“That’s what the project is about. It’s not to get so esoteric and poetic that we don’t engage and say 'I’m just going to write Jesus on the ballot' and 'my citizenship is in heaven'. A lot of the Christianity we’ve become accustomed to is so heavenly minded that it’s no earthly good.”
Beyond Democrat and Republican
It’s this final complaint that spurs Shane on to see American culture changed. Four years ago, before the last US election, he drove to 30 cities in a bus which ran off waste vegetable oil to embody his message.
Does he want US Christians to be politically engaged, or should they avoid the polarized Republican vs Democrat debates? “The real question is not 'are we engaged?' but 'how do we engage?' We need to be peculiar in how we engage. Jesus was amazingly shrewd and slippery when it came to political camps and categories.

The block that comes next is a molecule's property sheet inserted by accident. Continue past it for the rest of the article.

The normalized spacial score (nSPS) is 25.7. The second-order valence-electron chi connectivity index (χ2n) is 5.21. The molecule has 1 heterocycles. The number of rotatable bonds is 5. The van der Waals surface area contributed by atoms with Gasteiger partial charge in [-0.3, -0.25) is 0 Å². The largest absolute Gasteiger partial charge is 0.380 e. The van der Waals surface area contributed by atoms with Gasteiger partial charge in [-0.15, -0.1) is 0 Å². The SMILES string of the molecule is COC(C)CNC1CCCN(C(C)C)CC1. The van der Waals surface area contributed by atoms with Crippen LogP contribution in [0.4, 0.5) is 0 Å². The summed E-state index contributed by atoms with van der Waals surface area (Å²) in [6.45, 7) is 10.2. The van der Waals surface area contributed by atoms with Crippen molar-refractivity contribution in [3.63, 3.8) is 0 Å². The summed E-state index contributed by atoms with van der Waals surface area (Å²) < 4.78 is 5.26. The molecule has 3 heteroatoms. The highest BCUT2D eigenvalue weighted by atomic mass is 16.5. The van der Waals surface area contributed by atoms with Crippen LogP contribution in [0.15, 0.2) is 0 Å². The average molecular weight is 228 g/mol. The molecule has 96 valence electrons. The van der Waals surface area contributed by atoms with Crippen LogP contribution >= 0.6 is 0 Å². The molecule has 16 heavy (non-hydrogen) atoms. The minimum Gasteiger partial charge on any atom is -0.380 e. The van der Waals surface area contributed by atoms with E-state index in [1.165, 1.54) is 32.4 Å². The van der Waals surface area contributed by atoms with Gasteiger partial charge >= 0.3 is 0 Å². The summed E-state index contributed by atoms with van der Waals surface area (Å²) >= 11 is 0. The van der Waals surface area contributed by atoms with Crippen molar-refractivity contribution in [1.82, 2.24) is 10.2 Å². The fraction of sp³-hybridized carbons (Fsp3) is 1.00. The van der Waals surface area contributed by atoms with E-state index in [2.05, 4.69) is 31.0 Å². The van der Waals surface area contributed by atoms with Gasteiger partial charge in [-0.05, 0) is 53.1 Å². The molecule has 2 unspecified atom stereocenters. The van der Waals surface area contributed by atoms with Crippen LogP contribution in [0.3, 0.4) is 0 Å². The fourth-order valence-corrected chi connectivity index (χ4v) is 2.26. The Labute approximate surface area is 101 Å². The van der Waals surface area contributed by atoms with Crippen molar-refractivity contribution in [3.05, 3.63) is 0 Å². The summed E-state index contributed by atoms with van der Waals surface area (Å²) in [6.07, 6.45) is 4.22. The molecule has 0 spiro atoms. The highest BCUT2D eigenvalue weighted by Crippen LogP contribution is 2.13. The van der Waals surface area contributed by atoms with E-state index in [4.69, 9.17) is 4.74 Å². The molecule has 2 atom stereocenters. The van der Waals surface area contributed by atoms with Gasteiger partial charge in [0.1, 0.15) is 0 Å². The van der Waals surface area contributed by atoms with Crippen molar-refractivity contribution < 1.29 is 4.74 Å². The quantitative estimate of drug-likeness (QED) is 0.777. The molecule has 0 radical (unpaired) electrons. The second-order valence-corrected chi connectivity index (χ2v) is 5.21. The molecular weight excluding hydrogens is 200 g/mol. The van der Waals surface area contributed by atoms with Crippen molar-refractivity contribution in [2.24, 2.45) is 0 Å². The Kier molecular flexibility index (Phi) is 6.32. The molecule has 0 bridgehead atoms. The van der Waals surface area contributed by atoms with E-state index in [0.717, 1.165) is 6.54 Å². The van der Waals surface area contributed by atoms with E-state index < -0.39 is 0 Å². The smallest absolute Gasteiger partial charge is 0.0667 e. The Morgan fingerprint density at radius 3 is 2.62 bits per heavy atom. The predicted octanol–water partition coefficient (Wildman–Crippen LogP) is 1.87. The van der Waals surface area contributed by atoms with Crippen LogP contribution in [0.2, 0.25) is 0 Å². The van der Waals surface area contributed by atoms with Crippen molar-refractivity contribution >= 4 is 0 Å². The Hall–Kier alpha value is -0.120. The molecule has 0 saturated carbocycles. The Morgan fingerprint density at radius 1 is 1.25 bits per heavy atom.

“You get the sense Jesus was engaging everybody in dialogue. All the political camps, the Essenes, the Sadducees, Pharisees, Zealots and Tax Collectors were all talking to Jesus. He was inviting them all to be a new creation.
“That’s exactly our goal - to not make people more Democrat or Republican but to make people more Christ centered. In the end we’re not endorsing candidates, we’re inviting them to endorse the values of Jesus.”
What are these values of Jesus? For Shane, they are best embodied in the Sermon on the Mount and the Beatitudes. He argues Jesus famous words beginning with “blessed are…” are the antithesis of the common political values.
“We don’t hear much about the poor. We hear a lot about the middle class. We don’t hear much about mercy. We hear a lot about not having mercy on our enemies. We don’t hear a lot about peace. We hear a lot about expanding or maintaining the current military economy.